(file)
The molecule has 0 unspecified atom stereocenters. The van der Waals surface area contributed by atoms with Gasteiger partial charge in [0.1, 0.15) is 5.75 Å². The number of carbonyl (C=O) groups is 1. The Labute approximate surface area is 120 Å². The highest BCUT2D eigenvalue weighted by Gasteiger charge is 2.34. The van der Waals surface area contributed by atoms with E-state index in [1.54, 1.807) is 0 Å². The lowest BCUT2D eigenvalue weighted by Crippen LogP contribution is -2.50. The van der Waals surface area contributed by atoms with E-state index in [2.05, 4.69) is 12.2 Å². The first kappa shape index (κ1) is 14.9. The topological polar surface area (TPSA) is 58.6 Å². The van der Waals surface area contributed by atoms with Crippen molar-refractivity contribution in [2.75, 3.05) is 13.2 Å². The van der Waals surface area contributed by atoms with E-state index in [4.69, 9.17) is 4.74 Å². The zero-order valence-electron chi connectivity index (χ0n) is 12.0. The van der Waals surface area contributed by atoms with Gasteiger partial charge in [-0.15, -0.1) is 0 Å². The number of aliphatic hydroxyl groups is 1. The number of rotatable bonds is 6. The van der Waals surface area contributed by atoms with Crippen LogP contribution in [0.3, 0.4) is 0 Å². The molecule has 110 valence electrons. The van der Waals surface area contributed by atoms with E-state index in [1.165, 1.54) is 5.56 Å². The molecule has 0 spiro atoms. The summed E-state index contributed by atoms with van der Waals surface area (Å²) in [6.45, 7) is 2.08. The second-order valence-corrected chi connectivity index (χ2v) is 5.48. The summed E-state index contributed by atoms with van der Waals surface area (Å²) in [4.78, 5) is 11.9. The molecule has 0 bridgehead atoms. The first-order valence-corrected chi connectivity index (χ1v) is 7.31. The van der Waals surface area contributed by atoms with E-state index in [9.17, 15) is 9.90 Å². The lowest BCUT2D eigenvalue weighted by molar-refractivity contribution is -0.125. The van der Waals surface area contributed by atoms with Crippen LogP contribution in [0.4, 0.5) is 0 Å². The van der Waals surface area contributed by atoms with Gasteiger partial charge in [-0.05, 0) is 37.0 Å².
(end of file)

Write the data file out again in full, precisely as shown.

The molecule has 0 unspecified atom stereocenters. The van der Waals surface area contributed by atoms with Gasteiger partial charge in [0.1, 0.15) is 5.75 Å². The number of carbonyl (C=O) groups is 1. The Labute approximate surface area is 120 Å². The highest BCUT2D eigenvalue weighted by Gasteiger charge is 2.34. The van der Waals surface area contributed by atoms with E-state index in [1.54, 1.807) is 0 Å². The lowest BCUT2D eigenvalue weighted by Crippen LogP contribution is -2.50. The van der Waals surface area contributed by atoms with E-state index in [2.05, 4.69) is 12.2 Å². The first kappa shape index (κ1) is 14.9. The topological polar surface area (TPSA) is 58.6 Å². The van der Waals surface area contributed by atoms with Crippen molar-refractivity contribution in [2.75, 3.05) is 13.2 Å². The van der Waals surface area contributed by atoms with E-state index in [4.69, 9.17) is 4.74 Å². The zero-order valence-electron chi connectivity index (χ0n) is 12.0. The van der Waals surface area contributed by atoms with Gasteiger partial charge in [-0.15, -0.1) is 0 Å². The number of aliphatic hydroxyl groups is 1. The number of rotatable bonds is 6. The van der Waals surface area contributed by atoms with Crippen LogP contribution in [0.3, 0.4) is 0 Å². The molecule has 110 valence electrons. The van der Waals surface area contributed by atoms with E-state index in [1.165, 1.54) is 5.56 Å². The molecule has 0 spiro atoms. The summed E-state index contributed by atoms with van der Waals surface area (Å²) in [6.45, 7) is 2.08. The second-order valence-corrected chi connectivity index (χ2v) is 5.48. The summed E-state index contributed by atoms with van der Waals surface area (Å²) in [4.78, 5) is 11.9. The molecule has 0 bridgehead atoms. The first-order valence-corrected chi connectivity index (χ1v) is 7.31. The van der Waals surface area contributed by atoms with E-state index in [9.17, 15) is 9.90 Å². The lowest BCUT2D eigenvalue weighted by molar-refractivity contribution is -0.125. The van der Waals surface area contributed by atoms with Crippen LogP contribution in [0.4, 0.5) is 0 Å². The van der Waals surface area contributed by atoms with Gasteiger partial charge in [-0.05, 0) is 37.0 Å².